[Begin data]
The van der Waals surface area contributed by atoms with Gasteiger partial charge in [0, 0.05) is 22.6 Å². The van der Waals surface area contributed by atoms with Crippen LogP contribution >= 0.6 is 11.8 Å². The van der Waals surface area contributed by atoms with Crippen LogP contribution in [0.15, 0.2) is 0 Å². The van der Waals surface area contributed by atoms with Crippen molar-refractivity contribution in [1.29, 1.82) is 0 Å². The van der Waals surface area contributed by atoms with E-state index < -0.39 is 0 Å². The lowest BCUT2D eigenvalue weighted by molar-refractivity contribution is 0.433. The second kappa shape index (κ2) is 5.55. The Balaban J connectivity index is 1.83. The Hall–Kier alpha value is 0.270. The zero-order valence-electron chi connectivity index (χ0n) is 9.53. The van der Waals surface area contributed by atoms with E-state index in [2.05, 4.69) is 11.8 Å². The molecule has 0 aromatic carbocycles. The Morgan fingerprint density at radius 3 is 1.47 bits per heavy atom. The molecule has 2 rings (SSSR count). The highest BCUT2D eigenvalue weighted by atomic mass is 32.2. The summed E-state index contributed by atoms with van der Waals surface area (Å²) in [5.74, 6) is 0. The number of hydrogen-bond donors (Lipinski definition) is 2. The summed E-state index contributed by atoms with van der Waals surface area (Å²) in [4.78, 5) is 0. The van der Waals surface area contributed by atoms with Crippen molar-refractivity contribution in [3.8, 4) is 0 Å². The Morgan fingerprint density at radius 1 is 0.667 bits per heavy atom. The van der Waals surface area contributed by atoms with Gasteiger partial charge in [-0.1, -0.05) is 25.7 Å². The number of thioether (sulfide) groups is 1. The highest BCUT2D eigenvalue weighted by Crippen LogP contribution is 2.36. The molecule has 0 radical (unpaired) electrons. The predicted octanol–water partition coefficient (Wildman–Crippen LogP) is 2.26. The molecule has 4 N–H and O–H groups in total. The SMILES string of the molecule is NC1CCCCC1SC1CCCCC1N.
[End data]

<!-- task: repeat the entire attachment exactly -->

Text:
The van der Waals surface area contributed by atoms with Gasteiger partial charge in [0, 0.05) is 22.6 Å². The van der Waals surface area contributed by atoms with Crippen LogP contribution >= 0.6 is 11.8 Å². The van der Waals surface area contributed by atoms with Crippen LogP contribution in [0.15, 0.2) is 0 Å². The van der Waals surface area contributed by atoms with Crippen molar-refractivity contribution in [1.29, 1.82) is 0 Å². The van der Waals surface area contributed by atoms with E-state index < -0.39 is 0 Å². The lowest BCUT2D eigenvalue weighted by molar-refractivity contribution is 0.433. The second kappa shape index (κ2) is 5.55. The Balaban J connectivity index is 1.83. The Hall–Kier alpha value is 0.270. The zero-order valence-electron chi connectivity index (χ0n) is 9.53. The van der Waals surface area contributed by atoms with E-state index in [2.05, 4.69) is 11.8 Å². The molecule has 0 aromatic carbocycles. The Morgan fingerprint density at radius 3 is 1.47 bits per heavy atom. The molecule has 2 rings (SSSR count). The highest BCUT2D eigenvalue weighted by atomic mass is 32.2. The summed E-state index contributed by atoms with van der Waals surface area (Å²) in [5.74, 6) is 0. The number of hydrogen-bond donors (Lipinski definition) is 2. The summed E-state index contributed by atoms with van der Waals surface area (Å²) in [4.78, 5) is 0. The van der Waals surface area contributed by atoms with Crippen molar-refractivity contribution in [3.8, 4) is 0 Å². The Morgan fingerprint density at radius 1 is 0.667 bits per heavy atom. The van der Waals surface area contributed by atoms with Gasteiger partial charge in [-0.1, -0.05) is 25.7 Å². The number of thioether (sulfide) groups is 1. The highest BCUT2D eigenvalue weighted by Crippen LogP contribution is 2.36. The molecule has 0 radical (unpaired) electrons. The predicted octanol–water partition coefficient (Wildman–Crippen LogP) is 2.26. The molecule has 4 N–H and O–H groups in total. The SMILES string of the molecule is NC1CCCCC1SC1CCCCC1N.